Oklahoma State hires former NCAA official to investigate football program

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With Sports Illustrated’s five-part investigative series on its football program coming to a close, Oklahoma State has decided to appoint an ex-NCAA official to conduct an independent review of the allegations.

The school announced on Monday that Charles Smrt will lead the effort. Smrt is an 18-year veteran of the NCAA’s enforcement staff and currently runs a consulting firm specializing in compliance audits.

OSU president Burns Hargis made it clear he is taking the charges very seriously:

“While the articles do not implicate any current coaches or players to have direct involvement in any alleged misconduct, we have a responsibility to confront these disturbing reports head on and with complete transparency,” Hargis said.

It is also clear that Smrt has the full backing of Hargis.

“He has asked me to pursue the facts wherever they may lead. I assured him that I will do so, and that I will conduct the review with care and urgency,” Smrt said.

The alleged transgressions occurred between 2001 and 2011 and involve cash from boosters, grade changing and other lurid actions. If the investigation by Smrt truly does have teeth, it will get to the bottom of this and give OSU a chance to clean up its act.

The more transparency, the better.

Pitt, Wisconsin announce future home-and-home

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It’s been more than half a century since they last met, but a pair of teams from the ACC and Big Ten are set to get it on once again.  Eventually.

Both Pitt (head coach from 2012-14: Paul Chryst) and Wisconsin (current head coach: Paul Chryst) announced Thursday that the football programs have reached an agreement on a future home-and-home series.  The Panthers will travel to Madison on Sept. 19, 2026, while the Badgers will make the trek to Heinz Field the following season on Sept. 11.

“In speaking with (Wisconsin athletic director) Barry Alvarez, we both felt this was a great scheduling opportunity,” Alvarez’s Pitt counterpart, Heather Lyke, said in a statement. “Despite our regional proximity, we’ve rarely played each other in football. It is a challenging and compelling non-conference game that our respective teams and fans can look forward to.”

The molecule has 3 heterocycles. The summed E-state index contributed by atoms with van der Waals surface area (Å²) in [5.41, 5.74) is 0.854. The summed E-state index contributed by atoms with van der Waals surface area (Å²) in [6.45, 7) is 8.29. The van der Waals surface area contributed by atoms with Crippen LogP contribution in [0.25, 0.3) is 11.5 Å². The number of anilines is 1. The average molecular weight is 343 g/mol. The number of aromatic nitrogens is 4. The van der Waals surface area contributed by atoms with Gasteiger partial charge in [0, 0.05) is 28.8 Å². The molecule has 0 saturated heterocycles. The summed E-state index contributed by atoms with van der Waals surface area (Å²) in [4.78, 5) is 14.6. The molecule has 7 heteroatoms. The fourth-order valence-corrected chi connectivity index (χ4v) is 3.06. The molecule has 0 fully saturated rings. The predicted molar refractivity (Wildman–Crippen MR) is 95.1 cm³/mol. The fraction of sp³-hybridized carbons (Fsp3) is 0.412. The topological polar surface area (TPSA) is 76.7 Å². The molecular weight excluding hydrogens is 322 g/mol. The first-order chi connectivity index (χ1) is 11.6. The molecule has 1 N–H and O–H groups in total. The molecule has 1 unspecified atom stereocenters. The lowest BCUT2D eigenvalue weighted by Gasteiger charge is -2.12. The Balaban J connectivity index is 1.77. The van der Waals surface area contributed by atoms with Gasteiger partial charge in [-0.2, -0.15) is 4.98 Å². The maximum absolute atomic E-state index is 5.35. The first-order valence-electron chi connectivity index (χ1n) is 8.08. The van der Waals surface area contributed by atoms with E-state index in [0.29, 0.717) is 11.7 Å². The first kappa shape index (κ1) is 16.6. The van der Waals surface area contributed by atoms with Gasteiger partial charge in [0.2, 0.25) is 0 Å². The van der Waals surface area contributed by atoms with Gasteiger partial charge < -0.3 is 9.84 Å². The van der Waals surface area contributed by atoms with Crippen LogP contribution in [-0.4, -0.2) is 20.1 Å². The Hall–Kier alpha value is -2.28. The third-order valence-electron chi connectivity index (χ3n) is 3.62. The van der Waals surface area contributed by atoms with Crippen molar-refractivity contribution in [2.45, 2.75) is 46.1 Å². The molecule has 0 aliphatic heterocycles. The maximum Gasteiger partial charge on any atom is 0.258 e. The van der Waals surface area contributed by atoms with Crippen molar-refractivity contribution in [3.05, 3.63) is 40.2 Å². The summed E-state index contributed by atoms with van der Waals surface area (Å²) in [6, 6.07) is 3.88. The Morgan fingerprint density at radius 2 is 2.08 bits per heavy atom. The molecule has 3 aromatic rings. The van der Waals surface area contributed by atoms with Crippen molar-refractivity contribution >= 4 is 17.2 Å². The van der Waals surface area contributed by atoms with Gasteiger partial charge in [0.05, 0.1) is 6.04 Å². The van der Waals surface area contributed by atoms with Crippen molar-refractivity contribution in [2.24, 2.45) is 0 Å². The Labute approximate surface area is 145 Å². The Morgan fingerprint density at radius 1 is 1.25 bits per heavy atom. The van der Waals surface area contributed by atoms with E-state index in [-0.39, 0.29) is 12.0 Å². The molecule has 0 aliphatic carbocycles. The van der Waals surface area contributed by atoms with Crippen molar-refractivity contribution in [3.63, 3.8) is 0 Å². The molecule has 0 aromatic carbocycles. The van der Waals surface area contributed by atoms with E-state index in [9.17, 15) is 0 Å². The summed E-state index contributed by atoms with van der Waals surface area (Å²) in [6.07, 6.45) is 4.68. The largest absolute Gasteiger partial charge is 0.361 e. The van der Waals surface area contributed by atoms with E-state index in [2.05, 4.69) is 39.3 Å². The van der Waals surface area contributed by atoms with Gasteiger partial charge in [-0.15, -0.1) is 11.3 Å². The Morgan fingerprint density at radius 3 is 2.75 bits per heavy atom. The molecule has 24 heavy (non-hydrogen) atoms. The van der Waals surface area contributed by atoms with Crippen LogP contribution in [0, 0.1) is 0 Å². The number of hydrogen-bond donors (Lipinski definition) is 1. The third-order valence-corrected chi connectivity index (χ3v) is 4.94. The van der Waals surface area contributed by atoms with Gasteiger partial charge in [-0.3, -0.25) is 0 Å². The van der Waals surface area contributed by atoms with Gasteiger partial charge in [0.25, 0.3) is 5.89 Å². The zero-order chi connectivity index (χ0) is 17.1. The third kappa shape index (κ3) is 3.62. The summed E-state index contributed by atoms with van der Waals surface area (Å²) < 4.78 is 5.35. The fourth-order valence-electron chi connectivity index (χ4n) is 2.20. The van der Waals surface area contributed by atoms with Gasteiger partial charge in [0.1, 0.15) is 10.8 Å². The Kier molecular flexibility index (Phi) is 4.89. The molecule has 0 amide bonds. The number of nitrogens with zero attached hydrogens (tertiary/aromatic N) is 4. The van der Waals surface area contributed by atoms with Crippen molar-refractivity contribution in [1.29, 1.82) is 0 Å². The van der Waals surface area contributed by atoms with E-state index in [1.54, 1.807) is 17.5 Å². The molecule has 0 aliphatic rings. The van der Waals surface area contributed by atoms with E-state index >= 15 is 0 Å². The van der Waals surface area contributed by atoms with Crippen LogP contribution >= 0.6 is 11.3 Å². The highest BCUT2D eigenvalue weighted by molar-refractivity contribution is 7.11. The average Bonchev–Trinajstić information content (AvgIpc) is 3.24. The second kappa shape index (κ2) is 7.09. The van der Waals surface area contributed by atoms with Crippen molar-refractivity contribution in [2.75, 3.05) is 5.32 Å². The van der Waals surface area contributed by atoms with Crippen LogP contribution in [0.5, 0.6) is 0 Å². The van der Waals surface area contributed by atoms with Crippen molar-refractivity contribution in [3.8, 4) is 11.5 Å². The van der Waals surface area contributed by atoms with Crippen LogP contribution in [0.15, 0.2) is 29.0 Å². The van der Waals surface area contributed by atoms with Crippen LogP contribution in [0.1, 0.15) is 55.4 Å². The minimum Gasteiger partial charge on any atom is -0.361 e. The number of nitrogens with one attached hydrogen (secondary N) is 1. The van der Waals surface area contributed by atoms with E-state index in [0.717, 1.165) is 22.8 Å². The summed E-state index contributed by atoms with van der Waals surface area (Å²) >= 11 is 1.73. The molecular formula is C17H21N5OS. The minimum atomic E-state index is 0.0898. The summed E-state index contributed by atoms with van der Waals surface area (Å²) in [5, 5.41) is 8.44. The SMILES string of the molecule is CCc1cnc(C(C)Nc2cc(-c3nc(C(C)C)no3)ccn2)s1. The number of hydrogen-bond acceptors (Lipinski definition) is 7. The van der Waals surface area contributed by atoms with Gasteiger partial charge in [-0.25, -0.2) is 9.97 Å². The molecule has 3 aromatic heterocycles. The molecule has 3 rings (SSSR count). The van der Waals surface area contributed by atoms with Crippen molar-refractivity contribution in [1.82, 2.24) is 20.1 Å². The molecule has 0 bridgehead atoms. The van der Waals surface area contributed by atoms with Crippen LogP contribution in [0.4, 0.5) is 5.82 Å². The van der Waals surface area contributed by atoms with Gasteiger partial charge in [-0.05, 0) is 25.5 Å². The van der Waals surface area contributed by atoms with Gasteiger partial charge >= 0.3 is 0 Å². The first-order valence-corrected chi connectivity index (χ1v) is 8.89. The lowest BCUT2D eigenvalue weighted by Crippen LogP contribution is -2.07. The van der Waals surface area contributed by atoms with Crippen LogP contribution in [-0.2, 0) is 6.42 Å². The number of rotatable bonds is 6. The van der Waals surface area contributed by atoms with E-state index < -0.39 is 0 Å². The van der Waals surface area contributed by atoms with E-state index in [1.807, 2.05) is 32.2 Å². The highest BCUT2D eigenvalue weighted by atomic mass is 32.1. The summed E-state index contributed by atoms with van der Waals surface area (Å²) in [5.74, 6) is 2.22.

The two teams have played each other twice previously, with the most recent coming during the 1967 season.  The last time the Badgers faced the Panthers in Pittsburgh came in 1937.

Pitt has won all three games in the mini-series, two of which were played in Madison (1938, 1967).

USC WR Joseph Lewis pleads no contest to domestic battery

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Late last week, USC wide receiver Joseph Lewis‘ trial in connection to a pair of domestic violence incidents was set to begin.  Less than a week later, the trial phase has come to an end before it really began.

According to the Los Angeles Times, Lewis reached an agreement on a plea deal Wednesday that saw the Trojans football player plead no contest to two counts of domestic battery.  The Times reported that the plea arrangement came as jury selection was nearly complete and opening arguments in the case had been scheduled for the same day.

Lewis had been facing two years in jail; as part of the plea agreement, Lewis has been sentenced to 60 days in the Los Angeles County Jail, a sentence that will likely be reduced to 30 days based on what the newspaper describes as “good time, work time” credit.

Per the Times, the other terms of the plea deal include…

36 months summary probation… a 10-year ban on owning, using or possessing firearms; enrollment in a weekly yearlong domestic violence treatment program and a protective order that prohibits him from approaching within 100 yards of the victim or contacting her.

In late February, the Los Angeles County District Attorney’s Office declined to pursue a felony charge against the USC wide receiver after he was arrested on one count of corporal injury on a spouse or cohabitant.  At the time, though, it was reported that the case had been referred to the Los Angeles City Attorney’s Office, which would decide whether misdemeanor charges would arise from the arrest.

Not long after, the city attorney’s office filed five misdemeanor counts against Lewis.  The charges stemmed from two separate incidents in February, and included three counts of domestic battery with an injury, false imprisonment and domestic battery without an injury.